where Ux represents , x is the hourly CO2 dilution offsets from Eq. (1), and N is the total number of hourly mean values. is tabulated for each station in Table 2.
Up is determined from the standard deviations of working standard measurements, as described in Sect. 2.3.1 and expressed by a pooled standard deviation:
where Si is the standard deviation of 10 min averages of working standard measurements, Ni the number of data during 10 min (based 5 s intervals), and Nt is the total number of calibrations during the period. Si varied from 0.02 to 0.09 ppm at AMY, 0.02 to 0.07 ppm at JGS, and 0.01 to 0.05 at ULD. The pooled standard deviations (Up) are shown in Table 2.
Ur is the drift occurring between 2-weekly calibration episodes, which was mentioned in Sect. 2.3.1. We determined it as the differences in CO2 measured from cylinders with subsequent calibrations over 2 weeks. It ranged from −0.08 to 0.1 ppm at AMY, −0.07 to 0.09 ppm at JGS, and −0.16 to 0.11 ppm at ULD. We expressed Ur as the standard deviation of all drift values during the experimental period using Eq. (3), where Ux represents Ur, xΔCO2 during 2 weeks, and N is the total number of data. They are tabulated with other uncertainty terms by site in Table 2.
According to the Zhao and Thans (2006) the uncertainty of working standards can be calculated by the propagation error arising from the uncertainty of primaries with maximum propagation coefficient (γ=1) and repeatability. Similarly Uscale for working standards is determined by
where Ulab is the uncertainty of laboratory standards, which CCL (NOAA∕ESRL) certified. Here, Ulab has the same value as the uncertainty of secondaries, 0.070 ppm, in the 1σ absolute scale. These values are the same for all stations since they are calibrated by a central lab in AMY. Therefore Up is the repeatability at AMY since we propagate the standard scale through the same analyzer and setup for the atmospheric monitoring.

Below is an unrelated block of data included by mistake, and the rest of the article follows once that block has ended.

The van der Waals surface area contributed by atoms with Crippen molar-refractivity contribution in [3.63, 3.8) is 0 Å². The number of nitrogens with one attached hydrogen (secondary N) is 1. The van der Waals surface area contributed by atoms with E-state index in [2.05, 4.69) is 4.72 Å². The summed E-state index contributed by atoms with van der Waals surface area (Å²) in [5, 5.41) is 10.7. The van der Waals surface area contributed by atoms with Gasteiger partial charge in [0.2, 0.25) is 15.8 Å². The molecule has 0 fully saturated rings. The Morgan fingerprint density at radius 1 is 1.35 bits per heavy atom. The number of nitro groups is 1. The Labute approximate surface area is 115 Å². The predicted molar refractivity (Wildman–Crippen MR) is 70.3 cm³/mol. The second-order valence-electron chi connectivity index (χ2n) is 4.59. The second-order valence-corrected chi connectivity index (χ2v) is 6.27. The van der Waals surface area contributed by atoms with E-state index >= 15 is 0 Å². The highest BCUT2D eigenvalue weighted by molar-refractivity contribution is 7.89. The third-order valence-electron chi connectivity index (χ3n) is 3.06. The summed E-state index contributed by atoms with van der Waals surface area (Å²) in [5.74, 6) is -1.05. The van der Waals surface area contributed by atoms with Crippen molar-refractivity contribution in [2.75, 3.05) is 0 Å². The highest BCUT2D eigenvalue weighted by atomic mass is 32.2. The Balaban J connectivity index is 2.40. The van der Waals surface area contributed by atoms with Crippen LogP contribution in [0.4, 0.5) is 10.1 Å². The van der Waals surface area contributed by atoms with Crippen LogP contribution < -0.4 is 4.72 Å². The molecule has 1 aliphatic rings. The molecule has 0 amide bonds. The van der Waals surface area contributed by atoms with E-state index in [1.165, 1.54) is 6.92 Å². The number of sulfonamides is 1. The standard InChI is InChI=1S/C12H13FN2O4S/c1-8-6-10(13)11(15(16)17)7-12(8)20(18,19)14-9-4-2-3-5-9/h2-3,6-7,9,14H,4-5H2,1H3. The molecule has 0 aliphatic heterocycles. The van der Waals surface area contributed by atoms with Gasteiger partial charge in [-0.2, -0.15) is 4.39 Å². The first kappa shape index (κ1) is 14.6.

In the future, quoted uncertainties could be greater due to the inclusion of more error sources. Repeatability and reproducibility may become more precise with improvements in technologies and methods.
3.2 CO2 data from 2012 to 2016 at KMA's three monitoring stations
The L1 hourly data, L2 daily data, and smoothed curves fitted to L2 daily data are shown in Fig. 3. Episodes of elevated CO2 were often observed at AMY, with a mean difference between maximum and minimum L1 hourly values in a year of ppm; for the other sites, maximum minus minimum values were ppm at JGS and ppm in ULD. The enhancement relative to the local background mole fraction helps evaluate local additions of CO2, with the excess signal defined as
where CO2OBS is L1 hourly data and CO2BG indicates regional background at the site, determined from the smoothed curve fitted to L2 daily data (Sect. 2.3.3). When we roughly analyzed the footprints for hourly CO2XS at three stations, the potential source region was considered not only to be the Korean Peninsula but also northeastern China (KMA, 2014). This happens due to the synoptic system in which the developing low pressure over the source regions causes the pollution to uplift into the free troposphere and makes it descend to the downwind area (Tohjima et al., 2010, 2014; Lee et al., 2016).